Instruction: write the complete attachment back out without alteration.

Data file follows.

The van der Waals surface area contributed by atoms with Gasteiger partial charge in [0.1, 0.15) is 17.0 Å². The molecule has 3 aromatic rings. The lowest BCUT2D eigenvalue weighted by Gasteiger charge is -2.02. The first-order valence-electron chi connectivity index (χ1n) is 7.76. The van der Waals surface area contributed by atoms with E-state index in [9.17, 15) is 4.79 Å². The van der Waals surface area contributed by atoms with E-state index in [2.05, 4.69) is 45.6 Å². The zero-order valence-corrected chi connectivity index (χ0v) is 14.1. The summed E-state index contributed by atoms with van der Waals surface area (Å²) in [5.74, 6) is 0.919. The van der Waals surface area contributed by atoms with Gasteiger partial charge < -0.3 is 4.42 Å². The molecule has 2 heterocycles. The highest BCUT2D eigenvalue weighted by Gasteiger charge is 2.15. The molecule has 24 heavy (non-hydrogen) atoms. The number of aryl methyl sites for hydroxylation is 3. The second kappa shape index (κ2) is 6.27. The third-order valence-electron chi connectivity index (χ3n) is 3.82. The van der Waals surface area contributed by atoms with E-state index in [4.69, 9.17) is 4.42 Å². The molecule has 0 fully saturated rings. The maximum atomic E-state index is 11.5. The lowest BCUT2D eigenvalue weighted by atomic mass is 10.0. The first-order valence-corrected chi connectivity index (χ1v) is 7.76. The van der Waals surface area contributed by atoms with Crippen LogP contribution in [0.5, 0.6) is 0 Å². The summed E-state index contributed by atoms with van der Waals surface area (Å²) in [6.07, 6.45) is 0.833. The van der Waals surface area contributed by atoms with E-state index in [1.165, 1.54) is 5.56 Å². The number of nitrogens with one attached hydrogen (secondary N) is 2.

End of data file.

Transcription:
The van der Waals surface area contributed by atoms with Gasteiger partial charge in [0.1, 0.15) is 17.0 Å². The molecule has 3 aromatic rings. The lowest BCUT2D eigenvalue weighted by Gasteiger charge is -2.02. The first-order valence-electron chi connectivity index (χ1n) is 7.76. The van der Waals surface area contributed by atoms with E-state index in [9.17, 15) is 4.79 Å². The van der Waals surface area contributed by atoms with E-state index in [2.05, 4.69) is 45.6 Å². The zero-order valence-corrected chi connectivity index (χ0v) is 14.1. The summed E-state index contributed by atoms with van der Waals surface area (Å²) in [5.74, 6) is 0.919. The van der Waals surface area contributed by atoms with Gasteiger partial charge < -0.3 is 4.42 Å². The molecule has 2 heterocycles. The highest BCUT2D eigenvalue weighted by Gasteiger charge is 2.15. The molecule has 24 heavy (non-hydrogen) atoms. The number of aryl methyl sites for hydroxylation is 3. The second kappa shape index (κ2) is 6.27. The third-order valence-electron chi connectivity index (χ3n) is 3.82. The van der Waals surface area contributed by atoms with E-state index in [4.69, 9.17) is 4.42 Å². The molecule has 0 fully saturated rings. The maximum atomic E-state index is 11.5. The lowest BCUT2D eigenvalue weighted by atomic mass is 10.0. The first-order valence-corrected chi connectivity index (χ1v) is 7.76. The van der Waals surface area contributed by atoms with Crippen LogP contribution in [0.5, 0.6) is 0 Å². The summed E-state index contributed by atoms with van der Waals surface area (Å²) in [6.07, 6.45) is 0.833. The van der Waals surface area contributed by atoms with E-state index in [1.165, 1.54) is 5.56 Å². The number of nitrogens with one attached hydrogen (secondary N) is 2.